I wrote this nearly five years ago. I was mad then; now I’m more or less just resigned. The intellectual commons is being fenced off, now more than ever. I think we’re losing more than outlets for creativity or profit; we’re losing the shared language to remember who we were, who we are.
Recently I’ve come to feel under assault. Not in my person but in my past.
One of the guilty pleasures of my childhood was a TV show called The Greatest American Hero, which I adored when I was twelve. For those not fully up on their Reagan-era television trivia, the show involved an ordinary guy — a school teacher, in fact — who was given a “supersuit” by friendly aliens in a Close Encounters-type flying saucer. The suit, a ridiculous set of red long underwear, empowered Ralph the teacher with powers reminiscent of Superman: flying, strength, immunity to bullets. But unlike cool and collected Clark Kent, Ralph Hinckley has all the usual foibles of humanity: he can be frightened, angered, made jealous. Moreover, he loses the instruction book and has to figure out the suit on his own.
In my memory there has always stuck out one particular episode, called “Operation: Spoilsport“. (I have since learned the title; at the time, I was not the type who appreciated the importance of titles to works.) It marks the return of the “little green guys“, who warn Ralph and his FBI partner Bill about the impending destruction of the Earth. Probably to make the aliens seem mysterious and transcendent, the writers decided that they could speak to Ralph only by adjusting the car radio so as to catch little snippets of regular broadcasts that, put together, made up the message. Even at the time this struck me as a clever trick to make the aliens sound, well, alien.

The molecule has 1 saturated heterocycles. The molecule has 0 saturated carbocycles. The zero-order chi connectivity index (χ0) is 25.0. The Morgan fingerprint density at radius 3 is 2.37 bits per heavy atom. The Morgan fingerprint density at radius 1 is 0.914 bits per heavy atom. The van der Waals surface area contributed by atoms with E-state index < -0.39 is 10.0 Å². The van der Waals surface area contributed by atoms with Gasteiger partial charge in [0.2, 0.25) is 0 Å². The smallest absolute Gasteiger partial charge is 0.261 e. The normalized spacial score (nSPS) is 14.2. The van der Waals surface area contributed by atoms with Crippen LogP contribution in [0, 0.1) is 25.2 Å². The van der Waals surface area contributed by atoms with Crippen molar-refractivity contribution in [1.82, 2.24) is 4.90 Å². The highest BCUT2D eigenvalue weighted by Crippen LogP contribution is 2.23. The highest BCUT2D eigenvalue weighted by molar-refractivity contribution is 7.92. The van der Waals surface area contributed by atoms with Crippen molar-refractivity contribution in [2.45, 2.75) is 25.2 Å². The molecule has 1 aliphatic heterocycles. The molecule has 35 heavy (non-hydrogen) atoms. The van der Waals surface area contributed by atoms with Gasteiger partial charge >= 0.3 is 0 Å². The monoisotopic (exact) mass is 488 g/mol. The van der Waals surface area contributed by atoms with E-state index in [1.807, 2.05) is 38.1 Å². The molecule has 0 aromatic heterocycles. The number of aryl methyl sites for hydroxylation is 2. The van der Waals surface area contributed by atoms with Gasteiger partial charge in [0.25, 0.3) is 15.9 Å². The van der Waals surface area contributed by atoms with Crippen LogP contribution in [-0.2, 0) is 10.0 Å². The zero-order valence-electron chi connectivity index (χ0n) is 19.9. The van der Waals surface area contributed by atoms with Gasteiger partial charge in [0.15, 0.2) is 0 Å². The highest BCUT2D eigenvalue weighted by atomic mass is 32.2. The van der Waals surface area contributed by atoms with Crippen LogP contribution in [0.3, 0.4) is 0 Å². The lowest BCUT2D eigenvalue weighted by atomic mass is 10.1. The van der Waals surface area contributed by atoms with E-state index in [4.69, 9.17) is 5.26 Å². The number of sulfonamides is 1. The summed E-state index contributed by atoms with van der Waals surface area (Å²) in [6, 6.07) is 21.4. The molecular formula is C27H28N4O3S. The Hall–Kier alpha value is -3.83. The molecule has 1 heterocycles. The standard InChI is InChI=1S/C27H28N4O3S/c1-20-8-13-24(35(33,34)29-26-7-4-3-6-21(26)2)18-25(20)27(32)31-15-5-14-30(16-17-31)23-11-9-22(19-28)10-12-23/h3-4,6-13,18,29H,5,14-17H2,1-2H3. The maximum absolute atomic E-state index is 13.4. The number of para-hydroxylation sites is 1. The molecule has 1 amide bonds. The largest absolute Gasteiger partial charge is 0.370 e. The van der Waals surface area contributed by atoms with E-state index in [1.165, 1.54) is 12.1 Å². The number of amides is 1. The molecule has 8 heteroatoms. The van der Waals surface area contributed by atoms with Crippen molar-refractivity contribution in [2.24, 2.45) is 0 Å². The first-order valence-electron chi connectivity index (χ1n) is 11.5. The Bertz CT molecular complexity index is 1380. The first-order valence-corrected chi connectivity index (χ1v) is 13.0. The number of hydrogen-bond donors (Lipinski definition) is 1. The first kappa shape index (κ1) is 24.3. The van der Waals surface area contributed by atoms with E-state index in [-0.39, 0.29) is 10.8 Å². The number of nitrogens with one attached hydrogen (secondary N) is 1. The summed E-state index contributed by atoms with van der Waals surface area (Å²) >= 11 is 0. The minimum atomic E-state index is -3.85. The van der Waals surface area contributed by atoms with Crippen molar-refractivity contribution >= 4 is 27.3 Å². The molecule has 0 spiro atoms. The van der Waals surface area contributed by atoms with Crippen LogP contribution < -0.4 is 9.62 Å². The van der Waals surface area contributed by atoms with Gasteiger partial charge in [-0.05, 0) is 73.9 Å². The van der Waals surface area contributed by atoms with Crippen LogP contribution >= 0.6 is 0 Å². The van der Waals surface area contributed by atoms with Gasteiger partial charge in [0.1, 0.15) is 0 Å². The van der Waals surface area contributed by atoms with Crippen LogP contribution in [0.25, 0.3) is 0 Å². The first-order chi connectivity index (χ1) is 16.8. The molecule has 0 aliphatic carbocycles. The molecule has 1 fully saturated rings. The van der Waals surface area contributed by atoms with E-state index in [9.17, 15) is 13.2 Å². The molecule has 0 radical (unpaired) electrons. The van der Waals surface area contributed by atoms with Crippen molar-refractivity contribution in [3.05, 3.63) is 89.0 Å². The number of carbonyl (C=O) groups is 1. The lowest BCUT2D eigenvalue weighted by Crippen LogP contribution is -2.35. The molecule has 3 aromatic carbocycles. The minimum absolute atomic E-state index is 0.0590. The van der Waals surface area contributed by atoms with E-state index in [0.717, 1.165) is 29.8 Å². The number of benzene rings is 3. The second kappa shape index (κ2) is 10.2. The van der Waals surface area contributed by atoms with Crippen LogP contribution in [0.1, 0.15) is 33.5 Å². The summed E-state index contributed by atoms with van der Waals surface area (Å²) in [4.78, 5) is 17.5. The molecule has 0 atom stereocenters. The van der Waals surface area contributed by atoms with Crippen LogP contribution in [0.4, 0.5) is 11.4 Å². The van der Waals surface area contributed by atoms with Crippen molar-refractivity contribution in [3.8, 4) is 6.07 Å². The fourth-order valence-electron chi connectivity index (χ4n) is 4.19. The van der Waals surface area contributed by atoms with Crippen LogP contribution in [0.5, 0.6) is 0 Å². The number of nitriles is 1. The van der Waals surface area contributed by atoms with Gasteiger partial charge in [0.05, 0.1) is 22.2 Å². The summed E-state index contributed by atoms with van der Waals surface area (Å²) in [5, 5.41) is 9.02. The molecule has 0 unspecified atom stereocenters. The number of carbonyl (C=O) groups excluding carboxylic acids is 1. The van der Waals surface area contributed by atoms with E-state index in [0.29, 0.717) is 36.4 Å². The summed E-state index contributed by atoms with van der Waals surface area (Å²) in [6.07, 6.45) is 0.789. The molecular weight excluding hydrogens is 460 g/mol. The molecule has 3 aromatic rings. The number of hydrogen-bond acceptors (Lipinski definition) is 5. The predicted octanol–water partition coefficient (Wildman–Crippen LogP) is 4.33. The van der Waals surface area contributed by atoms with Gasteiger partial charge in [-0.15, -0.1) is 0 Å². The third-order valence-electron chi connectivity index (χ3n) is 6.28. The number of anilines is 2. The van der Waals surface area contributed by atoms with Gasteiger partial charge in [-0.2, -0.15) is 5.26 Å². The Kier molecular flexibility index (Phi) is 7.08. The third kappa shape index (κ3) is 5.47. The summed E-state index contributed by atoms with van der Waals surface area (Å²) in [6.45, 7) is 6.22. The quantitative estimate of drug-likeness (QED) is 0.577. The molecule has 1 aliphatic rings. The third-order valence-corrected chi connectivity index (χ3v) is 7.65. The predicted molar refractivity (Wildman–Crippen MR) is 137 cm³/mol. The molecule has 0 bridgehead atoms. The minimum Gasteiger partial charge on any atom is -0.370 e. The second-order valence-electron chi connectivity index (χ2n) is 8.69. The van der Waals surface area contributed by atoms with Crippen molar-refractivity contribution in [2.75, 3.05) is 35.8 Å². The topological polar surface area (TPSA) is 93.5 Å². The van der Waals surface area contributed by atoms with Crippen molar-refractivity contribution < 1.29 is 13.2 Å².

Here’s where the assault comes in. To bring home their point — to underscore the stakes — the aliens keep sending Ralph the same song over and over. From 1982 until recently, I had thought that the song was “Eve of Destruction“, a song by P.F. Sloan that Barry McGuire took to a place on the Billboard charts in 1965. I was 12. I hadn’t even paid attention to 1960s music. The Viet Nam War was, at best, the source for action movies like First Blood. I knew about Red China but I almost certainly didn’t know why Sloan would compare it to Selma, Alabama. In short, the song should have been, to me, a jumble of confused rage directed at outdated cultural references that had no meaning for me.
I was only 12. But it was 1982, two years into the Reagan presidency. Six months earlier the President had nakedly called the Soviet Union an “evil empire” and made undiluted opposition the cornerstone of his foreign policy. The New York Daily News had published its periodic map of the city, showing the hypothetical effect of the latest Soviet warhead if it were to be detonated above the Empire State Building — cryptic squiggles and broadly-drawn circles whose radii indicated just how far away you had to be to escape each of the various killing zones: the immediate blast region and the flash-immolation zone and the merely concussive damage area. Everyone simply knew that World War III was on its way, that it would start with a Soviet invasion of West Germany, and that it would end with, well, The End, capital “T”, capital “E”.